Cancer Type


Stomach Cancer (Gastric Cancer)


Stomach cancer is an abnormal growth of cells that begins in the stomach. The stomach is a muscular sac located in the upper middle of your abdomen, just below your ribs. Your stomach receives and holds the food you eat and then helps to break down and digest it.

Stomach cancer, also known as gastric cancer, can affect any part of the stomach. In most of the world, stomach cancers form in the main part of the stomach (stomach body).

Who gets stomach cancer?

Men are twice as likely to get stomach cancer as women. The disease occurs most often in people over the age of 55. People with Type A blood are also at higher risk of stomach cancer.

The disease is also more common in some parts of the world, including Japan, Korea, parts of Eastern Europe and Latin America And Asian countries. People in these areas eat many foods that are preserved by drying, smoking, oily food, salting or pickling, placing the individuals at increased risk of stomach cancer.

Risk Factor.

Factors that increase the risk of stomach cancer include:

  • Gastro esophageal reflux disease
  • Obesity
  • A diet high in salty and smoked foods
  • A diet low in fruits and vegetables
  • Family history of stomach cancer
  • Infection with Helicobacter pylori
  • Long-term stomach inflammation (gastritis)
  • Smoking
  • Stomach polyps


Signs and symptoms of stomach cancer may include:

  • Difficulty swallowing
  • Feeling bloated after eating
  • Feeling full after eating small amounts of food
  • Heartburn
  • Indigestion
  • Nausea
  • Stomach pain
  • Unintentional weight loss
  • Vomiting

When to see a doctor

If you have signs and symptoms that worry you, make an appointment with your doctor. Your doctor will likely investigate more-common causes of these signs and symptoms first.


It's not clear what causes stomach cancer, though research has identified many factors that can increase the risk.

Doctors know that stomach cancer begins when a cell in the stomach develops changes in its DNA. A cell's DNA contains the instructions that tell the cell what to do. The changes tell the cell to grow quickly and to continue living when healthy cells would die. The accumulating cells form a tumor that can invade and destroy healthy tissue. With time, cells can break off and spread (metastasize) to other areas of the body.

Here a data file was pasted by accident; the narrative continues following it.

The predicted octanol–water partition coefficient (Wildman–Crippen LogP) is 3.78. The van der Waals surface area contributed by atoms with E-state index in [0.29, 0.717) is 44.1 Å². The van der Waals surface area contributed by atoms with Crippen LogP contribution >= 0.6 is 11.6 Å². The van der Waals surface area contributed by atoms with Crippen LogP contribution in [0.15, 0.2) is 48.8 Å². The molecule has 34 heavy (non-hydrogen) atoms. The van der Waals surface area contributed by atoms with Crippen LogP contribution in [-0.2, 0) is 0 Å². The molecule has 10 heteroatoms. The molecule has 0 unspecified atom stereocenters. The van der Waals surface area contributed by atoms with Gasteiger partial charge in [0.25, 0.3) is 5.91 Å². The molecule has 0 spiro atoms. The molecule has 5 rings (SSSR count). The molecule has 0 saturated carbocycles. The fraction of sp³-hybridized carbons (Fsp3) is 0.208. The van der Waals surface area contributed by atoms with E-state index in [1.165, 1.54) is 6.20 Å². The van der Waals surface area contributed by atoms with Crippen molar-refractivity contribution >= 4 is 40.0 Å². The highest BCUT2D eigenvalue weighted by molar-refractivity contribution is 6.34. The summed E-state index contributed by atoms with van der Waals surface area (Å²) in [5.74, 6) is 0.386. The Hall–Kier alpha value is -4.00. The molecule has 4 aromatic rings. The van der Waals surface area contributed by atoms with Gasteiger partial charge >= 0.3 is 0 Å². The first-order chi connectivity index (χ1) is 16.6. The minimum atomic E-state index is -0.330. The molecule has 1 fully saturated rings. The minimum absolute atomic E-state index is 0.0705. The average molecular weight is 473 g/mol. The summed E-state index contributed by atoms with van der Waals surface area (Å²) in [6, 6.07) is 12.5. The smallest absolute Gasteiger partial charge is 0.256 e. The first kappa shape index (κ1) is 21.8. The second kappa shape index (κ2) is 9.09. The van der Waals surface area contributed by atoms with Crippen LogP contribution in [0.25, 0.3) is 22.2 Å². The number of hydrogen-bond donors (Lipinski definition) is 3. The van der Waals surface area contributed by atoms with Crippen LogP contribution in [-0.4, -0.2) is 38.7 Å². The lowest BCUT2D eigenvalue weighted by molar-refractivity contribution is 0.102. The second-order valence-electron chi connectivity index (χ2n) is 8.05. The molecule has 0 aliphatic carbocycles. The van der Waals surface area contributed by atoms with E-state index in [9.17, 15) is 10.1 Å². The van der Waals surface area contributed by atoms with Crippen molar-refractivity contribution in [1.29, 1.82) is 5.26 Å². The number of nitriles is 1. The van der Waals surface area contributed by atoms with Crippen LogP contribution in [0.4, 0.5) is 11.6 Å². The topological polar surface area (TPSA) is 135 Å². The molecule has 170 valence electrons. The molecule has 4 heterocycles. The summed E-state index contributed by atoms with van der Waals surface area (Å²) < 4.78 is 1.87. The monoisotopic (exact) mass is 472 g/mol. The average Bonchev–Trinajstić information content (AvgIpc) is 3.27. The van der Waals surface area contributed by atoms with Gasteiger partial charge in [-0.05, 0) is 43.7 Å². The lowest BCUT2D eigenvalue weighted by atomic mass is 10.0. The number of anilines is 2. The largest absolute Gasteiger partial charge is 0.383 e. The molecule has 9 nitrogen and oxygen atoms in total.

The following diagnostic tools and techniques may be used to reach a stomach cancer diagnosis:

  • Esophagogastroduodenoscopy (EGD), also called an upper endoscopy, which uses an endoscope to examine the esophagus, stomach and duodenum
  • Endoscopic ultrasound (EUS)
  • Biopsy
  • Advanced genomic testing
  • Blood tests, such as a complete blood count (CBC) test
  • Liver function tests, to determine whether a cancer has spread
  • Nutritional panel
  • Computed tomography scan (CT scan)
  • Magnetic resonance imaging (MRI)
  • Positron emission tomography (PET)/CT scan
  • Upper gastrointestinal series (upper GI series), also called a barium swallow X-ray


Treatment options for stomach cancer depend on cancer's location, stage and aggressiveness. Your doctor also considers your overall health and your preferences when creating a treatment plan.


The goal of surgery is to remove all of cancer and some of the healthy tissue around it.

Operations used for stomach cancer include:

  • Removing early-stage tumors from the stomach lining. Very small cancers limited to the inside lining of the stomach may be removed by passing special tools through an endoscope. Procedures to cut away cancer from the inside lining of the stomach include endoscopic mucosal resection and endoscopic submucosal resection.
  • Removing part of the stomach (subtotal gastrectomy). During subtotal gastrectomy, the surgeon removes the part of the stomach affected by cancer and some of the healthy tissue around it. This operation may be an option if your stomach cancer is located in the part of the stomach nearest the small intestine.